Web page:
The Garda Síochána Ombudsman Commission (Gsoc) is set to undergo a root and branch review after controversy over one of its investigators attending a party for Dublin criminal Gerard Hutch.
Minister for Justice Simon Harris said the review into Gsoc’s “processes and procedures” will be carried out by an independent examiner, yet to be selected.
It was likely to begin at the conclusion of the Garda’s inquiry into the attendance of the Gsoc investigator at the Hutch house party, he said.
That social gathering was held just hours after Mr Hutch was acquitted by the Special Criminal Court for the 2016 Regency Hotel murder of David Byrne.
The Gsoc investigator resigned after he told colleagues that he had been at the party. It is understood he is still fully cooperating with the investigation.
Garda investigation into GSOC officer claims ‘will…
Detectives from the National Bureau of Criminal Investigation have interviewed the man and are now examining if any potential for criminality exists.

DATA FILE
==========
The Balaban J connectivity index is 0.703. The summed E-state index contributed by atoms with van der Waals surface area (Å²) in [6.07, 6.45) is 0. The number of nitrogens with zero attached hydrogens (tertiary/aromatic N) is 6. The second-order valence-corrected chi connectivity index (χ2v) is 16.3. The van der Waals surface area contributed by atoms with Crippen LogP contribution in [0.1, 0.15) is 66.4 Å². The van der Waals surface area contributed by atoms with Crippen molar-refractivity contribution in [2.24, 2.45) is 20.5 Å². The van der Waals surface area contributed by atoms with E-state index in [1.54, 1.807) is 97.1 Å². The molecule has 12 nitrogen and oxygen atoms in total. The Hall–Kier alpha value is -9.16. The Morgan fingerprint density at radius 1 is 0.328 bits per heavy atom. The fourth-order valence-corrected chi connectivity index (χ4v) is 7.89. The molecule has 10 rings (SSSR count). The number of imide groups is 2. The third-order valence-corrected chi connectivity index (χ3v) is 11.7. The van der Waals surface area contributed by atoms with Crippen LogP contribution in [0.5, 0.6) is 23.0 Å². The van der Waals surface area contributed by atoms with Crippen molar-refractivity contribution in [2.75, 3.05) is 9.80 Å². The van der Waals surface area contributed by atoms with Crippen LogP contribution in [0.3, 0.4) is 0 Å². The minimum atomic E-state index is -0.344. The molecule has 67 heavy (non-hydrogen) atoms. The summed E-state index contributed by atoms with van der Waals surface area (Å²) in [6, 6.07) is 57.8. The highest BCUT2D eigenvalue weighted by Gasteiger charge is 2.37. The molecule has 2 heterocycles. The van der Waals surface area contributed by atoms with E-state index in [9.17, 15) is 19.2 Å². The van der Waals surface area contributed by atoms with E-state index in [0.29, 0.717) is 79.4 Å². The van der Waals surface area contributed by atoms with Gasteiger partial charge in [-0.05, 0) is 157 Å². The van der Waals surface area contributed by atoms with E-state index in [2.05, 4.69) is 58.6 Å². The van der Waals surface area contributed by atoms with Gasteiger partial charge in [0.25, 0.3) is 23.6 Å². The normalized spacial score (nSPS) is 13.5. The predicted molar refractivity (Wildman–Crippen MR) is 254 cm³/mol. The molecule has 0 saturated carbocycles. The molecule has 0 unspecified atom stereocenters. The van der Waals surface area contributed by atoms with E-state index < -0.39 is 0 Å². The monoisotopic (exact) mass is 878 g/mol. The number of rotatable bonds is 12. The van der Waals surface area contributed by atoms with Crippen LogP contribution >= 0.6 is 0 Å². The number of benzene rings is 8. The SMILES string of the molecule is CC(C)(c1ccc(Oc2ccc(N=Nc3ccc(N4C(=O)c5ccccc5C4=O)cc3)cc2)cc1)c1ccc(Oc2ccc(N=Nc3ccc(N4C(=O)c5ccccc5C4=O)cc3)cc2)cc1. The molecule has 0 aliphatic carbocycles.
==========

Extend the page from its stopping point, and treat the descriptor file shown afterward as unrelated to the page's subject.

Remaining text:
When Mr Harris was asked if he could assure people no confidential information held by Gsoc was passed to the Hutch organised crime group, he said the purpose of the Garda inquiry already under way was to determine if any suspected criminality was identified.
“Should a scenario [like the sharing of information with the Hutch gang] have taken place, that would be a very, very serious matter and the appropriate people to investigate that are the gardaí,” he said, speaking to the media at the annual delegate conference of the Garda Representative Association (GRA) in Westport, Co Mayo, on Wednesday.
However, he also stressed the Garda’s work was not concluded, meaning no findings have been arrived at, adding Gsoc was co-operating in full with gardaí.